Education Opinion

Trading Places

By Gregory Michie — December 27, 2004 19 min read
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It’s a crisp October morning, and the sidewalk leading to Cameron Elementary School, tucked away on a residential street in Chicago’s Humboldt Park neighborhood, is nearly hidden beneath a plush carpet of multicolored leaves. Inside the 1,200-student building, cast-iron radiators, their armor thickened over the years by countless coats of paint, hiss furiously as a class of 1stgraders ambles down the wide hallway’s hardwood floors. On the west wall, a 12-foot piece of butcher paper proclaims in large letters, “Cameron students say no to guns,” with the printed and sometimes scrawled names of dozens of children underneath. A girl with beaded braids near the back of the passing line pauses, smiles at me, and points to the banner. “My name’s right there!” she says.

Teacher Charlie Bright.

Up two flights of stairs, in Charlie Bright’s 3rd grade classroom, the sound of 25 pairs of scissors gnawing their way through paper fills the air. As students busily cut out alphabet tiles for a “making words” game, the 33-year-old African American teacher, dressed in a blue button-down shirt and pleated khakis, bounces from group to group to check on progress or hurry stragglers. Around the room, bulletin boards and displays of student work provide a glimpse into what the class has been up to: Venn diagrams comparing modes of transportation; drawings of the life cycle of a butterfly; a chart on presidential politics; and colorful campaign buttons for an upcoming class election. One student’s button features a red background with blue balloons around the edges and the slogan “If you want to be free, just vote for Malik.”

I’m visiting Charlie for the first time since the 2002-03 school year, when he was one of 18 first-year “interns” in the Golden Apple Teacher Education alternative-certification program, which I helped coordinate for three years. GATE, which began as a partnership between the nonprofit Golden Apple Foundation and Northwestern University and later expanded to other Chicago-area university sites, provides an accelerated path for career-changing professionals to become teachers in Chicago schools.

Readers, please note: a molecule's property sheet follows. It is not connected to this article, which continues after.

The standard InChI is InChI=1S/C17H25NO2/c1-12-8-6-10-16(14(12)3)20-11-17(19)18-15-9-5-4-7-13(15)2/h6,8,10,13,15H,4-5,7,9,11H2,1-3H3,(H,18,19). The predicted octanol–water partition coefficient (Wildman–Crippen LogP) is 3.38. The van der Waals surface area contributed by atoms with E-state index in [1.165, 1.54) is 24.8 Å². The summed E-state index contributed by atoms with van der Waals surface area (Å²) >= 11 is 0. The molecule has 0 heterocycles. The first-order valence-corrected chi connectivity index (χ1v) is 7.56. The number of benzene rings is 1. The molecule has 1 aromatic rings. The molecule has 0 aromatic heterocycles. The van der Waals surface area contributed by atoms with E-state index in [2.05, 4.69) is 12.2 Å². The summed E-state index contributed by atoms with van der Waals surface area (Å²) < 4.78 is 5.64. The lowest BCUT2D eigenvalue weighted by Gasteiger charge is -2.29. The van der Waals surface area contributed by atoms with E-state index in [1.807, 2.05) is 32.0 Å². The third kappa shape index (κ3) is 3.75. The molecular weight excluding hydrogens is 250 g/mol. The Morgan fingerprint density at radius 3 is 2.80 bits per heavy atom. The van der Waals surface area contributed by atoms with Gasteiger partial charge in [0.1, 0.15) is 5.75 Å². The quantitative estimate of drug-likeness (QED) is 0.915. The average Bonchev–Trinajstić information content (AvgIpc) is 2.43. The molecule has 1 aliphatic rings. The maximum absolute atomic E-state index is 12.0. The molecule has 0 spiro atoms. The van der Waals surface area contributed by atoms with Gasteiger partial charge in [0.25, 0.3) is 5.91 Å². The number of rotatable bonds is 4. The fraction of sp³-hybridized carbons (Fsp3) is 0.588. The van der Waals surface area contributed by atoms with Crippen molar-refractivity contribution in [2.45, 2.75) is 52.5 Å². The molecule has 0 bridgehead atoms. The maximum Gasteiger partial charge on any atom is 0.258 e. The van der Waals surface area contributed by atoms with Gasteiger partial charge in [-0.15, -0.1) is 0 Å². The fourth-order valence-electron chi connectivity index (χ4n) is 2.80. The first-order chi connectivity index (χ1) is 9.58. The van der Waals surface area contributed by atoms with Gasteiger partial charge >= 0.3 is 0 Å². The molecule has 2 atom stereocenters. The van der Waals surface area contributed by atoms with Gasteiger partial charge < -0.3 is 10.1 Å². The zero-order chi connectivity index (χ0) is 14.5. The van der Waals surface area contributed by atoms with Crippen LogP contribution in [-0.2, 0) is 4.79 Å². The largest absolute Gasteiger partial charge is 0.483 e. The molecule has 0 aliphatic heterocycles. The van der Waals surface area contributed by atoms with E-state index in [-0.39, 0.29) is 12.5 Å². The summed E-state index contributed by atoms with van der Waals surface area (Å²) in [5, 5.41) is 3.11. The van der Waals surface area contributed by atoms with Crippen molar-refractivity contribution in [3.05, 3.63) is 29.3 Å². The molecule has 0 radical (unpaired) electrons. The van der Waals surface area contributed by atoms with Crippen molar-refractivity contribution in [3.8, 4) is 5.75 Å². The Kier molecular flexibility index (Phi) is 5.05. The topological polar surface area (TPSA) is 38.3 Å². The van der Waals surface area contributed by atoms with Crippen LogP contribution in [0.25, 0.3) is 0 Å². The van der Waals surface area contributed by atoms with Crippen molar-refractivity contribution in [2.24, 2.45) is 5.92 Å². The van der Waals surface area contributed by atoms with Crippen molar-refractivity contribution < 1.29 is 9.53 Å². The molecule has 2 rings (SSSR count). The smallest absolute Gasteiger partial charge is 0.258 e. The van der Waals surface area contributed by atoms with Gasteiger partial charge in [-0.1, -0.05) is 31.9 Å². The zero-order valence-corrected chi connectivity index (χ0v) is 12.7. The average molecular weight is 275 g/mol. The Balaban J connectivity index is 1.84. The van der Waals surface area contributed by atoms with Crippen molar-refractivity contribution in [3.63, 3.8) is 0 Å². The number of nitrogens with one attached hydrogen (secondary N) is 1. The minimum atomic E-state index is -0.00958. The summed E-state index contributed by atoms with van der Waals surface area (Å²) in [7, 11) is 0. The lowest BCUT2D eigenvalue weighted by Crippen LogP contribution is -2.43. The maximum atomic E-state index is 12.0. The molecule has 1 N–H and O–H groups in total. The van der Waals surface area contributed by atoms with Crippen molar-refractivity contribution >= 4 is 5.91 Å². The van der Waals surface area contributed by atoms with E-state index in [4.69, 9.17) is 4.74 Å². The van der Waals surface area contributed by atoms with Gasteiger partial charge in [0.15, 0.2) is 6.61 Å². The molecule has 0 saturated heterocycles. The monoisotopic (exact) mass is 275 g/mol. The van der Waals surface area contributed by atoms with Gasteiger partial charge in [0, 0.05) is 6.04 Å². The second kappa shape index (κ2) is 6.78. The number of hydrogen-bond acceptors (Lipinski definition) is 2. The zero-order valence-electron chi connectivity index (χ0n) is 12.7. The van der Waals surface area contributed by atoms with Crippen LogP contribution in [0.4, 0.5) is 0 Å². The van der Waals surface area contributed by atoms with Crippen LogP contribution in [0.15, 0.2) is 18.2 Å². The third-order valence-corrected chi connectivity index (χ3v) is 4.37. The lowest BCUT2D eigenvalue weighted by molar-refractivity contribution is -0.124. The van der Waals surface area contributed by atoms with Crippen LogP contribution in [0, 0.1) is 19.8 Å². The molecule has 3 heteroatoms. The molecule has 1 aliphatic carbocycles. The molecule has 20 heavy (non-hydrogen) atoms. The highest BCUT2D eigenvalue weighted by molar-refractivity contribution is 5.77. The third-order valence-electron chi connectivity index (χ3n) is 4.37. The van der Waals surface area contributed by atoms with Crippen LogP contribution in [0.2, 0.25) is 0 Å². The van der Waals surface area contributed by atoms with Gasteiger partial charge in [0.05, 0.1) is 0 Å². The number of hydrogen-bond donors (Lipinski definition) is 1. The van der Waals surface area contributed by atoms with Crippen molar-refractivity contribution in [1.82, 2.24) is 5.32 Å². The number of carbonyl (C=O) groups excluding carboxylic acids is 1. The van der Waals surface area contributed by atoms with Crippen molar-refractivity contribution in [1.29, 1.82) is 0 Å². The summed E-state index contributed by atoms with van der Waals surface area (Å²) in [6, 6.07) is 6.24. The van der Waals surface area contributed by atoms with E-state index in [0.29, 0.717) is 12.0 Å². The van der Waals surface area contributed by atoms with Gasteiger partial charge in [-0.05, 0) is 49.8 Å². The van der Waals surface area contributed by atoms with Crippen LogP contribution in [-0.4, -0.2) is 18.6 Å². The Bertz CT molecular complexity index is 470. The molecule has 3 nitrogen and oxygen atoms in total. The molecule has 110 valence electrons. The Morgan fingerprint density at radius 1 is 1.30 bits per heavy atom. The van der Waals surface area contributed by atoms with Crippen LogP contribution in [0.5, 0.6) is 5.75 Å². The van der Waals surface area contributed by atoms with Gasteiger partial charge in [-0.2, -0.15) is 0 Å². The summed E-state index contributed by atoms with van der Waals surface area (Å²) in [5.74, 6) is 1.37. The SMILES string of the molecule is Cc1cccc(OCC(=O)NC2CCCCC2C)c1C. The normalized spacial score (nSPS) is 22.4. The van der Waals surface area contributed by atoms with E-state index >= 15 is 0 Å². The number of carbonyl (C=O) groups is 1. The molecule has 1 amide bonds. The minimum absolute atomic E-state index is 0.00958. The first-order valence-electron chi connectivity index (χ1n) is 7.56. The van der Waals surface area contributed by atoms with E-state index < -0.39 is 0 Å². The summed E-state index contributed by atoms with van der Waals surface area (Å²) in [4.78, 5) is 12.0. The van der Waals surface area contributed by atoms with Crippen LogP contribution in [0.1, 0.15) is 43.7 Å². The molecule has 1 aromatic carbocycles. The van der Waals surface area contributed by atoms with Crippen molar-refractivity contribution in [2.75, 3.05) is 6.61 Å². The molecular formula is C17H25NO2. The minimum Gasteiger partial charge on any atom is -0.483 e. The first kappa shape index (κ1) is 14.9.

Such programs, which have multiplied nationwide during the past decade, are often referred to by critics as “fast tracks” and “boot camps.” Those pejorative labels don’t do GATE justice, but the track is indeed fast. While prospective interns go through a rigorous application and interview process, participate in an intensive summer training phase, and are mentored throughout their first year, one unarguable fact remains: After eight weeks of preparation, they are standing in front of their own public school classrooms.

Charlie’s GATE cohort was made up of people whose academic backgrounds, talents, and interests had taken them down a variety of paths: a cop, a filmmaker, an accountant, an army veteran, a nurse, a WNBA player, a media buyer/improv comic. Most had found success, or at least the promise of it, but for various reasons had decided to leave those occupations to pursue a teaching career. Charlie, who graduated from the University of Notre Dame in 1993 with a degree in sociology, had spent three years as a community organizer and three more as an options trader before deciding to make the switch. “I always knew I wanted to teach,” he says. “I just didn’t know how to get into it. I was already working, I had bills, I had a family—I couldn’t afford to go back to school for three years.”

GATE provides an accelerated path for career-changing professionals to become teachers in Chicago schools.